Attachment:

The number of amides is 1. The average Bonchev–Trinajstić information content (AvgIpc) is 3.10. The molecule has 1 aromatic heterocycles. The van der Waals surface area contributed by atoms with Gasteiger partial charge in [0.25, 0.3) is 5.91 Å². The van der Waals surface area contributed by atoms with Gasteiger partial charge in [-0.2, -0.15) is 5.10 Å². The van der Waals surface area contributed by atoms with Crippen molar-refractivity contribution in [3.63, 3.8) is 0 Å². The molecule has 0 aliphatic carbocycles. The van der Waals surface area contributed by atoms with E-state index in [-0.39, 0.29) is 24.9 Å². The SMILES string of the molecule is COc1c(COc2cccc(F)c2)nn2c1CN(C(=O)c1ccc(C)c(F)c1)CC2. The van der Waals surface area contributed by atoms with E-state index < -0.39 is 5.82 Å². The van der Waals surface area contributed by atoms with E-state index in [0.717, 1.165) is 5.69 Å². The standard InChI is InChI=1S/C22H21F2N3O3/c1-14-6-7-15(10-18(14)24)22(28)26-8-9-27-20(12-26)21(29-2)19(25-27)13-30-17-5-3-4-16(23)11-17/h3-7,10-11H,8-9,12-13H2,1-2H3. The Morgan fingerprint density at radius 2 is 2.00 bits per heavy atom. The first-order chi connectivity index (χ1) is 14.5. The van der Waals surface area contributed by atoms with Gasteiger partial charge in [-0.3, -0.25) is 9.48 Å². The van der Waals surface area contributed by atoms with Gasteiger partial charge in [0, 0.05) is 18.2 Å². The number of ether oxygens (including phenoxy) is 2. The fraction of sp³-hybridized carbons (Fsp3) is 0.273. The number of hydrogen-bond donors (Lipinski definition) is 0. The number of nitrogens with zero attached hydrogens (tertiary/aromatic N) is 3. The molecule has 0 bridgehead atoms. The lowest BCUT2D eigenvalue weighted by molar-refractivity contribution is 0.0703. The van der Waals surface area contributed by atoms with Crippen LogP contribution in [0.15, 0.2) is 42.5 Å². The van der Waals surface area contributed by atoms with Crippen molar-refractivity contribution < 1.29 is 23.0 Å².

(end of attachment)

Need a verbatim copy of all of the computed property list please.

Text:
The number of amides is 1. The average Bonchev–Trinajstić information content (AvgIpc) is 3.10. The molecule has 1 aromatic heterocycles. The van der Waals surface area contributed by atoms with Gasteiger partial charge in [0.25, 0.3) is 5.91 Å². The van der Waals surface area contributed by atoms with Gasteiger partial charge in [-0.2, -0.15) is 5.10 Å². The van der Waals surface area contributed by atoms with Crippen molar-refractivity contribution in [3.63, 3.8) is 0 Å². The molecule has 0 aliphatic carbocycles. The van der Waals surface area contributed by atoms with E-state index in [-0.39, 0.29) is 24.9 Å². The SMILES string of the molecule is COc1c(COc2cccc(F)c2)nn2c1CN(C(=O)c1ccc(C)c(F)c1)CC2. The van der Waals surface area contributed by atoms with E-state index < -0.39 is 5.82 Å². The van der Waals surface area contributed by atoms with E-state index in [0.717, 1.165) is 5.69 Å². The standard InChI is InChI=1S/C22H21F2N3O3/c1-14-6-7-15(10-18(14)24)22(28)26-8-9-27-20(12-26)21(29-2)19(25-27)13-30-17-5-3-4-16(23)11-17/h3-7,10-11H,8-9,12-13H2,1-2H3. The Morgan fingerprint density at radius 2 is 2.00 bits per heavy atom. The first-order chi connectivity index (χ1) is 14.5. The van der Waals surface area contributed by atoms with Gasteiger partial charge in [-0.3, -0.25) is 9.48 Å². The van der Waals surface area contributed by atoms with Gasteiger partial charge in [0, 0.05) is 18.2 Å². The number of ether oxygens (including phenoxy) is 2. The fraction of sp³-hybridized carbons (Fsp3) is 0.273. The number of hydrogen-bond donors (Lipinski definition) is 0. The number of nitrogens with zero attached hydrogens (tertiary/aromatic N) is 3. The molecule has 0 bridgehead atoms. The lowest BCUT2D eigenvalue weighted by molar-refractivity contribution is 0.0703. The van der Waals surface area contributed by atoms with Crippen LogP contribution in [0.15, 0.2) is 42.5 Å². The van der Waals surface area contributed by atoms with Crippen molar-refractivity contribution < 1.29 is 23.0 Å².